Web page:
“We have bent over backwards to avoid this step but staff feels action must now be taken to protect the county’s interest,” Coffey wrote in a note to commissioners. “This action if you support staff findings of non-compliance will effectively render the DRI frozen from further development until the items found in non-compliance are brought back into compliance.”
It is unlikely that the developer will bring the development into compliance, effectively ending Hunter’s Ridge as it was imagined, as a so-called “development of Regional impact,” since it was first introduced to the county administration on paper in 1988.
“I’ve been waiting 20 years for this,” County Commissioner George Hanns, who’s been on the commission for virtually the entire life of Hunter’s Ridge, said. “It’s overdue and it’s unfortunate but it’s something that we need to protect the taxpayers of this county.” Hanns had a chance to send a strong message to the developer two years ago, when the request to increase the size of the development came before the commission. Hanns was part of a 3-2 majority agreeing to the concession. So was Barbara Revels, who now chairs the commission. A third commissioner, Bob Abbot, since then defeated by Nate McLaughlin, provided the third vote. Commissioners Alan Peterson and Milissa Holland were opposed.
This evening, McLaughlin joined Revels, Hanns, Peterson and Holland in the vote stopping Hunter’s Ridge. Peterson was himself defeated in last week’s election, by Charlie Ericksen, a fellow-Republican. Holland is leaving the commission in November. She’s running for a Florida House seat. And Hanns is in a very tough battle against Herb Whitaker, who got 48 percent of the vote when he ran against him four years ago. So the make-up of the commission will be vastly different in a few months, with at least two new members, possibly three. Hunter’s Ridge may yet rise again.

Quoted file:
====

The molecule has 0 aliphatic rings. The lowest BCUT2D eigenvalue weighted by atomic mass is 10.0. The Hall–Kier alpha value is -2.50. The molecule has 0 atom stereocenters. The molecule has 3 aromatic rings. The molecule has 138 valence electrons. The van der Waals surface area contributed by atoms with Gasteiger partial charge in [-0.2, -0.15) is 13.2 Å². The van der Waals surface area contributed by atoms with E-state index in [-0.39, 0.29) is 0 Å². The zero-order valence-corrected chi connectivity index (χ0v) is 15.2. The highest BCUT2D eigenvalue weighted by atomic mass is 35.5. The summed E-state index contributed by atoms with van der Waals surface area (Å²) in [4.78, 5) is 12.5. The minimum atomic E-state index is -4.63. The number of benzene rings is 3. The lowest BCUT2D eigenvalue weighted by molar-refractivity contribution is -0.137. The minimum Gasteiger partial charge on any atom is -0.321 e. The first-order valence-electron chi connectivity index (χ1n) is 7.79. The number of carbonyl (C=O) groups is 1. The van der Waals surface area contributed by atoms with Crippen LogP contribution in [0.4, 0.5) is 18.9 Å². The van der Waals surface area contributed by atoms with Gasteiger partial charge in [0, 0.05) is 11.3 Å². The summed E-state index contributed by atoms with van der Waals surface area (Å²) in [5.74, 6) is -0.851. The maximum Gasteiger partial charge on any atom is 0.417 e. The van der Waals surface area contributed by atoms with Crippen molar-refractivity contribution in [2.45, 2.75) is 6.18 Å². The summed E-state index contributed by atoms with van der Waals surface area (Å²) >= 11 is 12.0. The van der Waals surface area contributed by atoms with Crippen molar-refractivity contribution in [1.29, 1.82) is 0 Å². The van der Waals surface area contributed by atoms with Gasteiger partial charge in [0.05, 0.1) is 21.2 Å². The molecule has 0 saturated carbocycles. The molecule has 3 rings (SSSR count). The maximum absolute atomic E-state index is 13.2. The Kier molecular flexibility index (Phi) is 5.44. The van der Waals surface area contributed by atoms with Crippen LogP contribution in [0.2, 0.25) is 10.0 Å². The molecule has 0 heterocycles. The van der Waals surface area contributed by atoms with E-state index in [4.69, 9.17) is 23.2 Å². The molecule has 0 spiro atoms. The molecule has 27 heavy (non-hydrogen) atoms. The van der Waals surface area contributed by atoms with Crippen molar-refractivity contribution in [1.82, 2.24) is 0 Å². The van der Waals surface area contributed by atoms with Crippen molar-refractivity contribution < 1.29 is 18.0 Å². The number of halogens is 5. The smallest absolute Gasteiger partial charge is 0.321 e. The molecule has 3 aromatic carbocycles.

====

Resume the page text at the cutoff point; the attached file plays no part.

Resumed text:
Feker, president of the development, certainly thinks so. “We are in complete agreement with your assessment regarding our failure to fulfill these requirements and wish to publicly acknowledge this shortcoming and endorse proposed action on the part of the Board of County Commissioners regarding suspension of development rights,” he wrote the county administrator in a letter delivered today. “We understand these rights will not be reinstated until we have brought the project in compliance. We deeply regret putting the project into a non-compliance situation. But the dire circumstances resulting from the depressed real estate environment have left us with very limited financial capability to do these things we certainly would do otherwise. We will be continuing to work diligently to execute those actions that will bring us into compliance and look forward to working with the Flagler County staff to complete those efforts as soon as possible.”